|Posted on July 22, 2012 at 7:30 PM|
CRYPTIC CANIDS: MYSTERY DOGS, WOLVES AND OTHER CANINE-LIKE BEASTS
First Posted March 3, 2008; Updated July 2012
Researched, Compiled, Edited, and Illustrated
By R. Merrill
WAHEELA "THE BEHEADER"
Similar to the Ontario white wolf, and often considered to be the same animal, the Waheela is a large, wolf-like creature said to inhabit Alaska and the Northwest Territories. It is larger and more heavily built than normal wolves, with a wide head and proportionally larger feet, and with long, pure-white fur. The animal's hind legs are said to be shorter than the front legs, and the tracks show widely spaced toes. Witnesses describe it as being about 3 1/2 - 4 feet at the shoulder. Waheela are never seen in packs, so are presumably solitary. Native legends describe the Waheela as an evil sprit with supernatural powers, and it is said to be responsible for the many mysterious deaths that have occurred in Nahanni Valley, also known as "Headless Valley" because the people who died here mysteriously all had missing heads. It has been theorized that the Waheela is an Amphicyonid (bear-dog), a dire wolf, a prehistoric hyena, or a completely new species of canine.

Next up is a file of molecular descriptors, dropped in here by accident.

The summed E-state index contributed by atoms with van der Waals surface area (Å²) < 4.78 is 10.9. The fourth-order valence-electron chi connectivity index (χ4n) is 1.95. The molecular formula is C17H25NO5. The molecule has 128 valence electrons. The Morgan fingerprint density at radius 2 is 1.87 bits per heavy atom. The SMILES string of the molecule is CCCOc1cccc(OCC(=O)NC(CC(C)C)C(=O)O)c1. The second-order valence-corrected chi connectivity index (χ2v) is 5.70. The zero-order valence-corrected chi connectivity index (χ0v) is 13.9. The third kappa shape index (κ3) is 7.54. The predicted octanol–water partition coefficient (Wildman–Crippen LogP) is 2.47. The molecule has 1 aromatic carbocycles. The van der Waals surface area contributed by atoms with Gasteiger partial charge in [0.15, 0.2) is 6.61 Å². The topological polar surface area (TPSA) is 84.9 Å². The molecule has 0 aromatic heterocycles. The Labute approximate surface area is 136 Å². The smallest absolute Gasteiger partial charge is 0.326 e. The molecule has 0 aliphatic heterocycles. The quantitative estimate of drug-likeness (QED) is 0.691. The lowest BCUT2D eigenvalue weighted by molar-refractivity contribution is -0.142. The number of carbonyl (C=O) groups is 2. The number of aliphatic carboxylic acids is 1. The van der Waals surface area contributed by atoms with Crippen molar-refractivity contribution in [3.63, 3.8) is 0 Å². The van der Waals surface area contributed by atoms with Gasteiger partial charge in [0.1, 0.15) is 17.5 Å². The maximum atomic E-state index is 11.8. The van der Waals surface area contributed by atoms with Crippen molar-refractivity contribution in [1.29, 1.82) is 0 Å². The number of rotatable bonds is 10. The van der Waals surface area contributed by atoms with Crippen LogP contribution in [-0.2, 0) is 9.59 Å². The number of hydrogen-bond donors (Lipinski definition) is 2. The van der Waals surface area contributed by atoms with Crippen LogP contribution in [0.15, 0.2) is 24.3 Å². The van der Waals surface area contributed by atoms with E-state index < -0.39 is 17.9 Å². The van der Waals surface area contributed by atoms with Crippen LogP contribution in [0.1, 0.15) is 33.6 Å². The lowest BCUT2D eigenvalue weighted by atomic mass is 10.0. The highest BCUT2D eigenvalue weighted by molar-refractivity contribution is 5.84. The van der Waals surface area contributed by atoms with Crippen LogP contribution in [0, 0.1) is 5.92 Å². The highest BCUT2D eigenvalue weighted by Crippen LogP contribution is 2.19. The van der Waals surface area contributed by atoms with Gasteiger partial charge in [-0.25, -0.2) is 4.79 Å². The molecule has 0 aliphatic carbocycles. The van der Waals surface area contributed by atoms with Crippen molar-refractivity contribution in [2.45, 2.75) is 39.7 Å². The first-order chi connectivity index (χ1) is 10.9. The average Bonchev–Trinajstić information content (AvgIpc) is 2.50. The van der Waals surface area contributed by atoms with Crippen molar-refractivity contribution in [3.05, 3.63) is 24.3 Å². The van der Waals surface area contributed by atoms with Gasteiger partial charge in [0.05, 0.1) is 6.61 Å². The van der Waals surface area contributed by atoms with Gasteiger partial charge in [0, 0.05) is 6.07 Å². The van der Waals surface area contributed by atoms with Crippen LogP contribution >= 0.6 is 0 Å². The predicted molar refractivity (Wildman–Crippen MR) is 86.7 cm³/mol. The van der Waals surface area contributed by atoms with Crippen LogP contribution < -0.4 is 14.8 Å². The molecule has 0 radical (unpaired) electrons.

Bear-dogs are thought to have been related to both the bear family and the dog family. They looked like hybrids between bears and dogs. There were once many different species in the family of bear-dogs, but then they began to die out. The most recent fossils we have from both the Old and the New World are thousands of years old.